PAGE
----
The John Early Museum - Where students teach you

Say hello to Nashville’s newest museum. John Early Museum Magnet Middle isn’t just a school. It’s now a full-fledged museum. Armed with 10,000 artifacts donated by the Scarritt Bennett Center, the John Early Museum lets students and the community learn together.

John Early students have been using museum strategies and skills as part of classroom learning for two years now: artifact analysis, exhibit design, interpretation and storytelling. But until now they did not have a collection to use in applying their skills.

This collection comes from the Hartzler Towner Multicultural Museum at Scarritt Bennet, which closed not long ago. The school’s instructional designer Becky Verner connected with Stephen Gateley, who was charged with finding a new home for the many artifacts left in limbo by the museum’s closure.

There’s an El Diablo mask from Carnival in Brazil. There’s a chain mail suit from the Silk Road in the Philippines. There are African masks, traditional Japanese costumes, dolls from around the world and much, much more. It’s a real museum – and you can visit.

If you do stop by for a tour, chances are you’ll learn all about the artifacts from the students at John Early, who are helping to catalog and design exhibits around the artifacts. They are putting together the presentations and working as docents. It’s an immersive experience that really shows the approach to learning found inside of a museum magnet school.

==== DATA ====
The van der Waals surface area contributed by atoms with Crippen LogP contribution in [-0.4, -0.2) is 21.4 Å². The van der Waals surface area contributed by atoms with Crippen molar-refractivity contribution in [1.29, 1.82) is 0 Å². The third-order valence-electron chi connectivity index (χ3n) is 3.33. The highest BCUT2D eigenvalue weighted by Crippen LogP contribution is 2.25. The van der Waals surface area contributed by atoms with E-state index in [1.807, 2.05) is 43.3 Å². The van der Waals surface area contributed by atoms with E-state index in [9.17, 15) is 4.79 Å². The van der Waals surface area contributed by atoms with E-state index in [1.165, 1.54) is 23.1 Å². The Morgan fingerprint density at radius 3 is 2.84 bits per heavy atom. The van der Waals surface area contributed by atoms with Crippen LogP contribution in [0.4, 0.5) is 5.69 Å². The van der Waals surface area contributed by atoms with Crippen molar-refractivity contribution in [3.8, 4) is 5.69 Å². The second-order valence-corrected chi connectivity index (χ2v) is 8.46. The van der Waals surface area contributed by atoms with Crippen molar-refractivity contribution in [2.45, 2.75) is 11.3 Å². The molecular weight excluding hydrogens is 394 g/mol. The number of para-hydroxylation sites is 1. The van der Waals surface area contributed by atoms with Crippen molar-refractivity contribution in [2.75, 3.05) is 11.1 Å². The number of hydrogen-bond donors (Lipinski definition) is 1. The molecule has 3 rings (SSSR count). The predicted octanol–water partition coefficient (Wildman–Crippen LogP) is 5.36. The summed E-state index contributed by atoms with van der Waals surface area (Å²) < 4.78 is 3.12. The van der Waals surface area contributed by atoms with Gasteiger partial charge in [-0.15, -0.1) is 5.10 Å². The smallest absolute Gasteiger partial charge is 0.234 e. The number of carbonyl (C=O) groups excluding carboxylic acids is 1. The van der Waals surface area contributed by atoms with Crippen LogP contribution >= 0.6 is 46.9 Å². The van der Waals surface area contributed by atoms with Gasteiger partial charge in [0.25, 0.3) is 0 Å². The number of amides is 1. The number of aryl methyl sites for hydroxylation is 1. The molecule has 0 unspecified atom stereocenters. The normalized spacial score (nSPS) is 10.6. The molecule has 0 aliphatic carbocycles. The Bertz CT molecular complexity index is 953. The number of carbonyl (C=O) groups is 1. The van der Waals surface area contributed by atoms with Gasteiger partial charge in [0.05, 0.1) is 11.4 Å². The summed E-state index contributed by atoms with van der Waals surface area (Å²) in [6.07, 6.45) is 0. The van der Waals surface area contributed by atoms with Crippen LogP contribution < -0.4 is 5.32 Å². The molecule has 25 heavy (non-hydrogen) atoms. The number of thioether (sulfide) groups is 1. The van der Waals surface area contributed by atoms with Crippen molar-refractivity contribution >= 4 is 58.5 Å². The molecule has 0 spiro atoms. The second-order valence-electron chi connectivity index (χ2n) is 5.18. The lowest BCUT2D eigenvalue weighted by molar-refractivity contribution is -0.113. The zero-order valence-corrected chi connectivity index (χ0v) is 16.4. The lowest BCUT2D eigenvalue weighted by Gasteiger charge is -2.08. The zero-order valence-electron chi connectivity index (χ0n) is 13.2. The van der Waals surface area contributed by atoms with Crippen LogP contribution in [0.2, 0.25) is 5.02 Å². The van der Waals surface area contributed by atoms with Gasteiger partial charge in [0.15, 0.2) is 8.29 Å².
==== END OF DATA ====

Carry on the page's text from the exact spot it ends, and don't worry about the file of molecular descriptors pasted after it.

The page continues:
It’s been a very good year for John Early. In addition to its new museum status, the school saw six times as many students qualify for the direct pathway to Hume-Fogg Academic Magnet School as it had last year. John Early students who meet the academic requirements can move directly into Hume-Fogg without having to apply.

The school and museum aren’t finished growing yet. The next phase is the design and construction of an addition to John Early that includes more classrooms, dedicated museum exhibit space, collection storage space, and community rooms. Ground breaking will take place this year.

The resulting museum will house changing exhibits from the Scarritt Bennett collection that will continue the center’s goal to promote the appreciation and understanding of cultural diversity in the arts, sciences, and history.

Be sure to follow John’s progress by visiting the school’s website.